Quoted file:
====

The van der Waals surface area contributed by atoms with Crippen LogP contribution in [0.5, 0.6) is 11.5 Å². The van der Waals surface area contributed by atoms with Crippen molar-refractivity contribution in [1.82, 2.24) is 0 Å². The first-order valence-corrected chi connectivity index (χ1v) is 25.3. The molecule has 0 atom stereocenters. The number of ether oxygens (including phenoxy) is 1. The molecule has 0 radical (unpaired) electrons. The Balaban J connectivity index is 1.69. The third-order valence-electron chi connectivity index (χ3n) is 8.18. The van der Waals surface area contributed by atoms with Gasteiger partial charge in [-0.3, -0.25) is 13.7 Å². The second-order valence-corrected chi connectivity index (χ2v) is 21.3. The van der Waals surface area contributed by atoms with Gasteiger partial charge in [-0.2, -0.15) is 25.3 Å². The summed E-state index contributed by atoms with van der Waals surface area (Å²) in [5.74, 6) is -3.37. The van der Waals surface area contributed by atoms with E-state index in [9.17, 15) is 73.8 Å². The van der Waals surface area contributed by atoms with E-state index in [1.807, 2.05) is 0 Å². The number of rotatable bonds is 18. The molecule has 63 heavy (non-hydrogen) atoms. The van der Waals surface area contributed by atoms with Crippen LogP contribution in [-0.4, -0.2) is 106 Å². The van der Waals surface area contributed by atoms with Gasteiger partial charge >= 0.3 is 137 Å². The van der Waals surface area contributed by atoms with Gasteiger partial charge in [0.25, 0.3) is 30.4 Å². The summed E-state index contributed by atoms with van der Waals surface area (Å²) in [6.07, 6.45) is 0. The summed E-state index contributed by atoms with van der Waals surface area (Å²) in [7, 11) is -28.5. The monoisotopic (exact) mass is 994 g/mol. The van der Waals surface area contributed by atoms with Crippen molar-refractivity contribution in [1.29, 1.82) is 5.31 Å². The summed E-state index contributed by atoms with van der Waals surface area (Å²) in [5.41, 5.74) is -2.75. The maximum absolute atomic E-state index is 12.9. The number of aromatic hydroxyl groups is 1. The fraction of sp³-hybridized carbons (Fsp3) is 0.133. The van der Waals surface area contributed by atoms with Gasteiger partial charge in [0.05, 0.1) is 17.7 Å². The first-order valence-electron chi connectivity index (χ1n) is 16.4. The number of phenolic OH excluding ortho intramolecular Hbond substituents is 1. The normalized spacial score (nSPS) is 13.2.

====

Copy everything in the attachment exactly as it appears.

The van der Waals surface area contributed by atoms with Crippen LogP contribution in [0.5, 0.6) is 11.5 Å². The van der Waals surface area contributed by atoms with Crippen molar-refractivity contribution in [1.82, 2.24) is 0 Å². The first-order valence-corrected chi connectivity index (χ1v) is 25.3. The molecule has 0 atom stereocenters. The number of ether oxygens (including phenoxy) is 1. The molecule has 0 radical (unpaired) electrons. The Balaban J connectivity index is 1.69. The third-order valence-electron chi connectivity index (χ3n) is 8.18. The van der Waals surface area contributed by atoms with Gasteiger partial charge in [-0.3, -0.25) is 13.7 Å². The second-order valence-corrected chi connectivity index (χ2v) is 21.3. The van der Waals surface area contributed by atoms with Gasteiger partial charge in [-0.2, -0.15) is 25.3 Å². The summed E-state index contributed by atoms with van der Waals surface area (Å²) in [5.74, 6) is -3.37. The van der Waals surface area contributed by atoms with E-state index in [9.17, 15) is 73.8 Å². The van der Waals surface area contributed by atoms with E-state index in [1.807, 2.05) is 0 Å². The number of rotatable bonds is 18. The molecule has 63 heavy (non-hydrogen) atoms. The van der Waals surface area contributed by atoms with Crippen LogP contribution in [-0.4, -0.2) is 106 Å². The van der Waals surface area contributed by atoms with Gasteiger partial charge >= 0.3 is 137 Å². The van der Waals surface area contributed by atoms with Gasteiger partial charge in [0.25, 0.3) is 30.4 Å². The summed E-state index contributed by atoms with van der Waals surface area (Å²) in [6.07, 6.45) is 0. The summed E-state index contributed by atoms with van der Waals surface area (Å²) in [7, 11) is -28.5. The monoisotopic (exact) mass is 994 g/mol. The van der Waals surface area contributed by atoms with Crippen molar-refractivity contribution in [1.29, 1.82) is 5.31 Å². The summed E-state index contributed by atoms with van der Waals surface area (Å²) in [5.41, 5.74) is -2.75. The maximum absolute atomic E-state index is 12.9. The number of aromatic hydroxyl groups is 1. The fraction of sp³-hybridized carbons (Fsp3) is 0.133. The van der Waals surface area contributed by atoms with Gasteiger partial charge in [0.05, 0.1) is 17.7 Å². The first-order valence-electron chi connectivity index (χ1n) is 16.4. The number of phenolic OH excluding ortho intramolecular Hbond substituents is 1. The normalized spacial score (nSPS) is 13.2.